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Annotated QExample

Annotated QExample.hh

This is C++ code.

Everything following a double slash '//' is a comment. Comments are meant 
for individuals reading through code, and are completely ignored by the 

// QExample: Example analysis module for the Offline Workbook
// The workbook can be found on the web at:
//   /BFROOT/www/doc/workbook/workbook.html


These two lines are part of the preprocessor 
syntax to ensure that header files do not get included multiple times.

#include "Framework/AppModule.hh"
#include "AbsEvent/AbsEvent.hh"
#include "HepTuple/Histogram.h"

The classes and member functions defined in the 
included header files can be used anywhere in this header file and 
in the implementation file If there are commands or 
classes that you do not recognize when looking through code, the 
included header files are a reasonable first place to look. These are 
all BaBar specific header files so they are enclosed by double 

class QExample : public AppModule {

The QExample class inherits from the AppModule class. 
This means that it has a common interface and must supply implementation for 
any virtual functions declared in the AppModule class. The structure of the 
QExample class will be defined within the open and closed curly brackets 
'{' and '}'.


Public members can be freely used by all code. For 
general purposes constructors and destructors should be made public. The 
member functions and data members that this class should "export" or make 
available for use by other applications should also be made public.

  // Constructors
  QExample( const char* const theName, const char* const theDescription );

  // Destructor
  virtual ~QExample( );

  // Operations

  virtual AppResult  beginJob( AbsEvent* anEvent );
  virtual AppResult  event( AbsEvent* anEvent );
  virtual AppResult  endJob  ( AbsEvent* anEvent );

Protected members can only be used or altered by 
classes that have been designated as friends of this class and by 
friends of classes derived from this one. In this case there are no 
protected members.

Private members can only be used or altered by 
friends of this class. A class is a friend of itself. Typically, 
protected members contain the details of the class implementation.

  HepHistogram* _numTrkHisto;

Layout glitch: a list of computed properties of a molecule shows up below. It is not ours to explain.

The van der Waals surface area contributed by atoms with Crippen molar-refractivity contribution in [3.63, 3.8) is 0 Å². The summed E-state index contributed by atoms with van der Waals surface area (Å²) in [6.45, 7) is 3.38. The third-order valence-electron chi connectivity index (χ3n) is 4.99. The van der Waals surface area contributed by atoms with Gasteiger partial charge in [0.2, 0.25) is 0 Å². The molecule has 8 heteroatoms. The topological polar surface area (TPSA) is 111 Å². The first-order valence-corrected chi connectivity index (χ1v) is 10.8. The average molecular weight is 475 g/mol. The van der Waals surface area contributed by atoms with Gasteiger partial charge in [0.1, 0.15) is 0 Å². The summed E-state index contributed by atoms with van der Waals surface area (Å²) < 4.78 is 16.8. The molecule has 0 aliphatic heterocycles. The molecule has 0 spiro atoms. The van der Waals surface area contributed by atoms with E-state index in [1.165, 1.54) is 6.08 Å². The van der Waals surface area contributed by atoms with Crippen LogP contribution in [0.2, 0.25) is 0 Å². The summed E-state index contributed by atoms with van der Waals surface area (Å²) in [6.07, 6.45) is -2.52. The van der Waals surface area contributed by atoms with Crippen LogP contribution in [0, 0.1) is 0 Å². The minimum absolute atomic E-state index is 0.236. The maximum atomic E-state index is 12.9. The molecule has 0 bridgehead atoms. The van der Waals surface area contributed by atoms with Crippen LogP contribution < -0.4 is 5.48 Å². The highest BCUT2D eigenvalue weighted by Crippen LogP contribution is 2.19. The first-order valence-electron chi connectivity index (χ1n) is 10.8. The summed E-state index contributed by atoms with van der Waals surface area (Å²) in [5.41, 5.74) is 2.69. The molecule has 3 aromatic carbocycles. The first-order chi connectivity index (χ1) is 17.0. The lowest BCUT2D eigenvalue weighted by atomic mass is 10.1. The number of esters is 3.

The QExample class declaration contains a pointer that is only 
allowed to point to an object of type HepHistogram and is named _numTrkHisto. 
Just the pointer is the data member of the class. The memory for the 
object that is pointed to does not belong to the class.


The QExample class declaration is completed, the 
closed curly brace '}' ends the body and the semicolon ';' marks the end 
of the declaration.



// QExample: Example analysis module for the Offline Workbook
// The workbook can be found on the web at:
//   /BFROOT/www/doc/workbook/workbook.html

#include "BaBar/BaBar.hh"

#include "BetaMiniUser/QExample.hh"

The implementation file must always 
#include its own header file.

#include "AbsEnv/AbsEnv.hh"
#include "Beta/BtaCandidate.hh"
#include "GenEnv/GenEnv.hh"
#include "HepTuple/TupleManager.h"

If a C++ object is used only 
in the implementation file, but not in the header file, 
then you can put the #include for that object in the 
.cc file instead of the .hh file.

// Constructors --

// in general, a module constructor should not do much.  The beginJob
// function is a better place to put initialization

Right now, the QExample constructor does not 
do anything.  Later in the Workbook, you will use it to 
add run-time parameters to your module.

QExample::QExample( const char* const theName, 
		  const char* const theDescription )
  : AppModule( theName, theDescription )

// Destructor --

// The destructor should be limited to undoing the work of the constructor

In C++ code, destructors often do not do anything.

QExample::~QExample( )

// Operations --

// The beginJob member function is run before any events are
// processed.  In this example code, it opens the output histogram file
// and then books a histogram.

QExample::beginJob( AbsEvent* anEvent )
  HepTupleManager* manager = gblEnv->getGen()->ntupleManager();

  // book the number-of-tracks histogram
  _numTrkHisto = manager->histogram("Tracks per Event",  20, 0., 20. ); 

  return AppResult::OK;

Note that the beginJob, endJob, and event 
commands all end with "return AppResult::OK".  This (or another 
AppResult, like AppResult::ERROR) is required because all three 
functions must return an object of type AppResult.


// The endJob function is called after all events have been processed.

Like the destructor, the endJob function of a module 
often does not do anything.  Sometimes it is used to print messages 
like "QExample: endJob()", to let the user know that the module 
reached endJob.

QExample::endJob( AbsEvent* anEvent ) 
  return AppResult::OK;

// event function is called once per event

As you know, the event function is the key function, 
the place where you get event information.  Note how the get function 
uses QExample's AbsEvent pointer to find the ChargedTracks list 
in the Event Store.

QExample::event( AbsEvent* anEvent )

  // get list of input track candidates
  HepAList<BtaCandidate>* trkList  =
    Ifd<HepAList< BtaCandidate > >::get(anEvent, "ChargedTracks");

The length() function is a member function 
of the HepAList C++ class.  It returns the number of 
BtaCandidates in the list.  In this case, since the list is 
ChargedTracks, that means you get the number of tracks 
in the event.
  //histogram number of tracks in event
  _numTrkHisto->accumulate( trkList->length() );
  // done
  return AppResult::OK;

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